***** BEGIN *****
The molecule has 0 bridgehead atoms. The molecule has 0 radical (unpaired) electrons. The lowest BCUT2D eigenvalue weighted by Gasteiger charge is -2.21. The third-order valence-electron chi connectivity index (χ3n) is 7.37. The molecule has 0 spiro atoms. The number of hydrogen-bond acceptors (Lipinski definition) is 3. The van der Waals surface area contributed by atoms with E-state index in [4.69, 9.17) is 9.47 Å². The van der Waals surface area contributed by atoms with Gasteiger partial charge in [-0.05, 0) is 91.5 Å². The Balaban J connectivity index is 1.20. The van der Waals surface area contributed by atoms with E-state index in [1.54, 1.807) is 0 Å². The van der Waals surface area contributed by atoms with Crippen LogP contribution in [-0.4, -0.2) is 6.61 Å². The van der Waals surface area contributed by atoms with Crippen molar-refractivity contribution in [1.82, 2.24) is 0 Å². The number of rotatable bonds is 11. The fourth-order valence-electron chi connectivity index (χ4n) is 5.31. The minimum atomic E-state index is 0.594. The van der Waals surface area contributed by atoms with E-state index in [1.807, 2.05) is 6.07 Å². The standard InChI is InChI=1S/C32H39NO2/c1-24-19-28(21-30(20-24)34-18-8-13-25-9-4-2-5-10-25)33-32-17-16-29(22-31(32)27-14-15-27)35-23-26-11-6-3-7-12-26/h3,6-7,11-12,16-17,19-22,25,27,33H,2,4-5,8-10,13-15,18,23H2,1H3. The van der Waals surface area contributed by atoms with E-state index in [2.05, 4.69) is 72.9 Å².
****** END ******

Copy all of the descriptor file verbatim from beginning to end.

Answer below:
The molecule has 0 bridgehead atoms. The molecule has 0 radical (unpaired) electrons. The lowest BCUT2D eigenvalue weighted by Gasteiger charge is -2.21. The third-order valence-electron chi connectivity index (χ3n) is 7.37. The molecule has 0 spiro atoms. The number of hydrogen-bond acceptors (Lipinski definition) is 3. The van der Waals surface area contributed by atoms with E-state index in [4.69, 9.17) is 9.47 Å². The van der Waals surface area contributed by atoms with Gasteiger partial charge in [-0.05, 0) is 91.5 Å². The Balaban J connectivity index is 1.20. The van der Waals surface area contributed by atoms with E-state index in [1.54, 1.807) is 0 Å². The van der Waals surface area contributed by atoms with Crippen LogP contribution in [-0.4, -0.2) is 6.61 Å². The van der Waals surface area contributed by atoms with Crippen molar-refractivity contribution in [1.82, 2.24) is 0 Å². The number of rotatable bonds is 11. The fourth-order valence-electron chi connectivity index (χ4n) is 5.31. The minimum atomic E-state index is 0.594. The van der Waals surface area contributed by atoms with E-state index in [1.807, 2.05) is 6.07 Å². The standard InChI is InChI=1S/C32H39NO2/c1-24-19-28(21-30(20-24)34-18-8-13-25-9-4-2-5-10-25)33-32-17-16-29(22-31(32)27-14-15-27)35-23-26-11-6-3-7-12-26/h3,6-7,11-12,16-17,19-22,25,27,33H,2,4-5,8-10,13-15,18,23H2,1H3. The van der Waals surface area contributed by atoms with E-state index in [2.05, 4.69) is 72.9 Å².